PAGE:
Thu, 13 July 2023
The first century Roman essayist and philosopher Plutarch is perhaps most famous today for his stylized, paired biographies of Greek and Roman statesmen. In Plutarch’s parallel lives, Alexander, who conquered the Mediterranean world, is compared to Julius Caesar, who did the same a few hundred years later. Alcibiades and Coriolanus are paired together to show how spiritedness and martial virtue, when not tempered by political judgment, can wreak havoc.
Plutarch’s lives are moral portraits; their task is the moral formation of the reader, civic education, and the inculcation of virtue. They inspired Shakespeare’s portraits of Coriolanus, Caesar, Brutus, Cassius, and Casca. The Swiss philosopher Jean Jacques Rousseau likewise drew inspiration from them in, for example, his treatise Emile. And the American essayist Ralph Waldo Emerson once called Plutarch’s parallel lives “a bible for heroes.”
But what about the Bible, and the Jewish tradition it inaugurates? Meir Soloveichik, the rabbi of Congregation Shearith Israel in New York, the director of the Straus Center for Torah and Western Thought at Yeshiva University, and host of the podcasts Bible365 and Jerusalem365, believes that Jewish history offers its own examples of Jewish leadership. He's just published a new book, Providence and Power: Ten Portraits in Jewish Statesmanship, that attempts to do for the Jews what Plutarch did for the ancient Greeks and Romans. He joins Mosaic editor Jonathan Silver here to talk about that new book.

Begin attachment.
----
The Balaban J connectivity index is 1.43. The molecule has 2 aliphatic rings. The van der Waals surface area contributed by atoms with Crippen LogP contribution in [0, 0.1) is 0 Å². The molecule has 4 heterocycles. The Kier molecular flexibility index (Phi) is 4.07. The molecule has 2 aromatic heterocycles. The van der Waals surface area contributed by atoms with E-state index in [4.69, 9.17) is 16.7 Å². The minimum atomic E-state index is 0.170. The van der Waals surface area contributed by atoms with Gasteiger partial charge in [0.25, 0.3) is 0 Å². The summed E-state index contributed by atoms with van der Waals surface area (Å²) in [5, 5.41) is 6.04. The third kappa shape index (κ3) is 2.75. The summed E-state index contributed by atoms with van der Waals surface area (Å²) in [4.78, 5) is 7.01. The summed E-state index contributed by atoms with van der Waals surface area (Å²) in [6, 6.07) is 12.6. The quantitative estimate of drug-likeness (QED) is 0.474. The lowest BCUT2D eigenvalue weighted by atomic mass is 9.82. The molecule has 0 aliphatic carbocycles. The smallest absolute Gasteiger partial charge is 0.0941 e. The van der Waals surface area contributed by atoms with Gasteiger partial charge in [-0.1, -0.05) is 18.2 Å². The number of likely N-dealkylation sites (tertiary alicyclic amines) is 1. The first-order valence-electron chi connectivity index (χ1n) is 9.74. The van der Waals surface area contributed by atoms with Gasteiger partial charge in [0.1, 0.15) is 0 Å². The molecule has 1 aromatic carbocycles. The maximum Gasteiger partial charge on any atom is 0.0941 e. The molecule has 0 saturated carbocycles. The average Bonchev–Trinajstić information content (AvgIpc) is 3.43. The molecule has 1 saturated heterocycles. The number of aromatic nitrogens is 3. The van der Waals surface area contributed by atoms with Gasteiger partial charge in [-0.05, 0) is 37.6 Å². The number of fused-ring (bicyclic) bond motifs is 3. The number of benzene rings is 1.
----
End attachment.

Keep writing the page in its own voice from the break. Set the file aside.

Musical selections in this podcast are drawn from the Quintet for Clarinet and Strings, op. 31a, composed by Paul Ben-Haim and performed by the ARC Ensemble.